By Karly Shire
In mid February, 30 cars of a 100 car train derailed and exploded. The train was carrying millions of gallons of crude oil, which many feared would run off into the Kanawha River. The Kanawha River acts as a source for drinking water for Kanawha and Fayette counties. It’s pollution would mean that almost 2,000 people would be without water.
Fortunately, after testing water near an intake valve, the Kanawha River showed no traces of crude oil. However, residents were still urged to boil their water as a precaution. Despite this lucky break, there is still much concern regarding the incident.
We have seen the toll that an oil spill can take. The BP Oil Spill in 2010 dumped 200 million gallons of crude oil into the Gulf of Mexico. The active cleanup took three years and the Gulf is still not fully recovered. This incident showed the full potential of an oil spill.
According to the New York Times, these incidents are becoming more common. Shipping oil by rail has nearly doubled in just one year, allowing more room for error. The federal Department of Transportation has created several standards for trains carrying crude oil in hopes to prevent another spill. Oil spills can have catastrophic effects on our health, our environment and wildlife, and our economy
Oil Spills Affecting our Health
When a spill occurs we often see the devastating effects it has on the environment and wildlife. However, we do not often see or hear about how it can affect the community’s health. Crude oil is semi-volatile, meaning it evaporates and remains a vapor in the air we breath, it becomes an invisible threat. Breathing in this vapor can lead to respiratory problems. Exposure to the vapors can also lead to skin conditions, such as melanoma. Experts believe there are even more long-term effects on health that have yet to be determined.
Oil Spills Affecting our Environment and Wildlife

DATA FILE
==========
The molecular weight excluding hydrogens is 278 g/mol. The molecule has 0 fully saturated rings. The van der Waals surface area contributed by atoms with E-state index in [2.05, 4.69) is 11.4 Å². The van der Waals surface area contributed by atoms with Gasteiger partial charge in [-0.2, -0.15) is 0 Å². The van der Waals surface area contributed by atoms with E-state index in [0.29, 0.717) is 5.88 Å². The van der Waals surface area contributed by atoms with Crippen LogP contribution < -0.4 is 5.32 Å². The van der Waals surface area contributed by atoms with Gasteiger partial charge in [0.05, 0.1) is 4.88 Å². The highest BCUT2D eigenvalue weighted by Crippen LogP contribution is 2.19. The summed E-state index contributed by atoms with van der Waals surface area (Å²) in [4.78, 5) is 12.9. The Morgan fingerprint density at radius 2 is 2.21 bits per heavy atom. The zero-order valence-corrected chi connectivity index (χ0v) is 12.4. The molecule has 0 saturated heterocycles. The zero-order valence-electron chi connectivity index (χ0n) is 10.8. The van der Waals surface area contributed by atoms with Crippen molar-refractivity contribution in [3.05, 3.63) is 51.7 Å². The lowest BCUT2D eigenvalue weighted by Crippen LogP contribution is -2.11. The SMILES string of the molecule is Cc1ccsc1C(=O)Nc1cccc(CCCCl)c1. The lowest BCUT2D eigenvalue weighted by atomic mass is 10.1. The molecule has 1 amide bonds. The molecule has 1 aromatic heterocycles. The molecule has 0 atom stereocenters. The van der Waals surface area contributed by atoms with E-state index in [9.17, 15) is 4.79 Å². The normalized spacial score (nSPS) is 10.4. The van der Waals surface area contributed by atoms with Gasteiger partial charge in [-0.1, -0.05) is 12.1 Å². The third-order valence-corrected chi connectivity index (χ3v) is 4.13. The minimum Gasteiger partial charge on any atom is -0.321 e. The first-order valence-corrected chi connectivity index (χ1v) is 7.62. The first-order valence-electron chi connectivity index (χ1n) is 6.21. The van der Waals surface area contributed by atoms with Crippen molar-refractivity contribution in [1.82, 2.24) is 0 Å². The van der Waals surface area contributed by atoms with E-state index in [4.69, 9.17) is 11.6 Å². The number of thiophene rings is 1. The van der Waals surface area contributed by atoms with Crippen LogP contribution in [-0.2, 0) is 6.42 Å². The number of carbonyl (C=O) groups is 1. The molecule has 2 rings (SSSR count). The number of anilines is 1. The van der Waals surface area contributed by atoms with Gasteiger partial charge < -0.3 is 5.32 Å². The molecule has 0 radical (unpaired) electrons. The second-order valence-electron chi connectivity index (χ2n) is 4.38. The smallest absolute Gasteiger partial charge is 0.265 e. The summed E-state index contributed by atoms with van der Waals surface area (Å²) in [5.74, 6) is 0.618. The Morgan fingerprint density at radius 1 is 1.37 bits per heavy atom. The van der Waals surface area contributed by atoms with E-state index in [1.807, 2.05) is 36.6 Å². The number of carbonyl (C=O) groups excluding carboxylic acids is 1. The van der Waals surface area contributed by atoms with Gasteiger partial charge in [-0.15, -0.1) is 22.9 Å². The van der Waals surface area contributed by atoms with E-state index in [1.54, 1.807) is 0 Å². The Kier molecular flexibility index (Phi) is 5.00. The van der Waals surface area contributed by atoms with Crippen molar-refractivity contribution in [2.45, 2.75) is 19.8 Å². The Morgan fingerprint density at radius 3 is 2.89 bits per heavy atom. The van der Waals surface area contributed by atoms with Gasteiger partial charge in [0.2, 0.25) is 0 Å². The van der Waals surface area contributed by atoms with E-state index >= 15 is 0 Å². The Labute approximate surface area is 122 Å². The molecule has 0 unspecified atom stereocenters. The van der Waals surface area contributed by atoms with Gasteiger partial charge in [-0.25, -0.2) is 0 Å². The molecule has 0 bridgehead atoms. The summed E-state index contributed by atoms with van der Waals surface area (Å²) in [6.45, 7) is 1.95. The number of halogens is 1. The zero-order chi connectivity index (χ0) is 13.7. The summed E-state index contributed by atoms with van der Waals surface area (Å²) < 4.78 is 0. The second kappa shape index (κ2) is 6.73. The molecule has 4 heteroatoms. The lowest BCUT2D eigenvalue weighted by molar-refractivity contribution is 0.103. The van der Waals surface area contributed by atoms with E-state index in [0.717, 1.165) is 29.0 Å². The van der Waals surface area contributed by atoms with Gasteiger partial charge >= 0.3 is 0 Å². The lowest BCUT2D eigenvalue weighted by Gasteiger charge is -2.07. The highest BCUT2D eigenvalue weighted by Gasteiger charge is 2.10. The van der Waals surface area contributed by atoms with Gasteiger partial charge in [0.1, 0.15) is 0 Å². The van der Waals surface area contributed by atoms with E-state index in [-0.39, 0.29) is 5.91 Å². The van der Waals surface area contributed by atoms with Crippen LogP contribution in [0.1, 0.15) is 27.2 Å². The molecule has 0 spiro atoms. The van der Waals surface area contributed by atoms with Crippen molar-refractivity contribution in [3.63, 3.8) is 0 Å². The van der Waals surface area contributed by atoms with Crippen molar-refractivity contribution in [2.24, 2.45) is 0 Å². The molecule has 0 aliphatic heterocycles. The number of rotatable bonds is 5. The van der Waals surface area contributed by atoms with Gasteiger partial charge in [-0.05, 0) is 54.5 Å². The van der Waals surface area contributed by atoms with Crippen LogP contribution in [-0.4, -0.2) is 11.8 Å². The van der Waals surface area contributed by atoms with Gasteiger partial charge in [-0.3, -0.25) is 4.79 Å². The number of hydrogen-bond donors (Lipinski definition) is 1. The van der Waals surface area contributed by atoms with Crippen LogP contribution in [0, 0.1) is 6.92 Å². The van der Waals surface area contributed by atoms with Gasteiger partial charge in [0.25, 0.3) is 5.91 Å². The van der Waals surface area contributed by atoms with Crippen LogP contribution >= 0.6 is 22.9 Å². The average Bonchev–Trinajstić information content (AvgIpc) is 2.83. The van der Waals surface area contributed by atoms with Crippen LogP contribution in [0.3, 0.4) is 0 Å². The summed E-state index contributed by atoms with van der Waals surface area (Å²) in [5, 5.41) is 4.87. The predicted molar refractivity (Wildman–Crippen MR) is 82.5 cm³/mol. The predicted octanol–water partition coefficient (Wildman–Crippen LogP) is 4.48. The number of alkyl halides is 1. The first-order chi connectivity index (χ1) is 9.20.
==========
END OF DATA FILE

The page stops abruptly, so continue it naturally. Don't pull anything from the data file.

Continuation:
We are more familiar with the damaging effects an oil spill can have on our environment and wildlife. Not only can wildlife be killed and potentially wiped out as a species, but also their habitat can be destroyed. During the BP spill, experts found the the spill can potentially harm an animal’s skin or feathers, their internal organs, and their reproduction. The spill in 2010 killed over 8,000 various wildlife. If an animal does survive a spill, they face the long-term effects, such as a lack of food, loss of habitat, and health defects.
Oil Spills Affecting our Economy
The economy takes a major hit every time an oil spill occurs. Not only do we lose the millions of dollars worth of oil, but also the millions of dollars in cleanup. The Exxon Valdez spill in 1989 cost the company over $2 billion in cleanup, only recovering about 8% of the oil. The BP oil spill cost the company over $40 billion, not only in cleanup, but also legal fees for gross negligence.
Although the spill that occurred at the Kanawha river was not quite as big, it will still take a toll on the state of West Virginia. The exact numbers have not been released, though many are estimating that the train derailment and spill will cost the company, CSX, a few million dollars. West Virginia’s tourism, recreation, and fishing economy will likely take a hit due to the incident.
Since the time of the incident, the Environmental Protection Agency has stepped in. The EPA order CSX to submit a plan of action, which includes both short-term and long-term cleanup and restoration for the impacted areas. The EPA has also partnered with the state to ensure proper cleanup, as well as minimizing any further harm. A long-term monitoring of the air and water has been put in place to ensure that the people and wildlife in the area will remain safe.